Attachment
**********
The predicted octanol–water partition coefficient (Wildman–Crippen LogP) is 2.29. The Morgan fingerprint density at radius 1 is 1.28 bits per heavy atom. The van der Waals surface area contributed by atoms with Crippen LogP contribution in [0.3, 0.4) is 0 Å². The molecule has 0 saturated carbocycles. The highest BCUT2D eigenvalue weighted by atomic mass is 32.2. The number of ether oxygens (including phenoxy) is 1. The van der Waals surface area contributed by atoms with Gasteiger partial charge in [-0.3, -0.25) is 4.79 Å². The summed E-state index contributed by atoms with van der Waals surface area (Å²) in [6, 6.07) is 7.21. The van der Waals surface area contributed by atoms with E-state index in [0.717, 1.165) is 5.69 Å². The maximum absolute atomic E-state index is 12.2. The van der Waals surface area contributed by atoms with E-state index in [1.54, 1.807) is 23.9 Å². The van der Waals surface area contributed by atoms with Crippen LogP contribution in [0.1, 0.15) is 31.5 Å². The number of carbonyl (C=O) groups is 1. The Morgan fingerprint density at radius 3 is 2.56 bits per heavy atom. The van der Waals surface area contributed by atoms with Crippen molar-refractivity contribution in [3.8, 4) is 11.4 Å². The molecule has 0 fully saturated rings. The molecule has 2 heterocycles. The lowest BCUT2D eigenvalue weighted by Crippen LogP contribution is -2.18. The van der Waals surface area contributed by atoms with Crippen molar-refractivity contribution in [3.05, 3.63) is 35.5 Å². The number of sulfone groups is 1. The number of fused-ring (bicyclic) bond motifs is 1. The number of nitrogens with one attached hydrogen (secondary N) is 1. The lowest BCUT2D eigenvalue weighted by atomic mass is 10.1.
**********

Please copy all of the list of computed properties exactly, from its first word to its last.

The predicted octanol–water partition coefficient (Wildman–Crippen LogP) is 2.29. The Morgan fingerprint density at radius 1 is 1.28 bits per heavy atom. The van der Waals surface area contributed by atoms with Crippen LogP contribution in [0.3, 0.4) is 0 Å². The molecule has 0 saturated carbocycles. The highest BCUT2D eigenvalue weighted by atomic mass is 32.2. The number of ether oxygens (including phenoxy) is 1. The van der Waals surface area contributed by atoms with Gasteiger partial charge in [-0.3, -0.25) is 4.79 Å². The summed E-state index contributed by atoms with van der Waals surface area (Å²) in [6, 6.07) is 7.21. The van der Waals surface area contributed by atoms with E-state index in [0.717, 1.165) is 5.69 Å². The maximum absolute atomic E-state index is 12.2. The van der Waals surface area contributed by atoms with E-state index in [1.54, 1.807) is 23.9 Å². The van der Waals surface area contributed by atoms with Crippen LogP contribution in [0.1, 0.15) is 31.5 Å². The number of carbonyl (C=O) groups is 1. The Morgan fingerprint density at radius 3 is 2.56 bits per heavy atom. The van der Waals surface area contributed by atoms with Crippen molar-refractivity contribution in [3.8, 4) is 11.4 Å². The molecule has 0 fully saturated rings. The molecule has 2 heterocycles. The lowest BCUT2D eigenvalue weighted by Crippen LogP contribution is -2.18. The van der Waals surface area contributed by atoms with Crippen molar-refractivity contribution in [3.05, 3.63) is 35.5 Å². The number of sulfone groups is 1. The number of fused-ring (bicyclic) bond motifs is 1. The number of nitrogens with one attached hydrogen (secondary N) is 1. The lowest BCUT2D eigenvalue weighted by atomic mass is 10.1.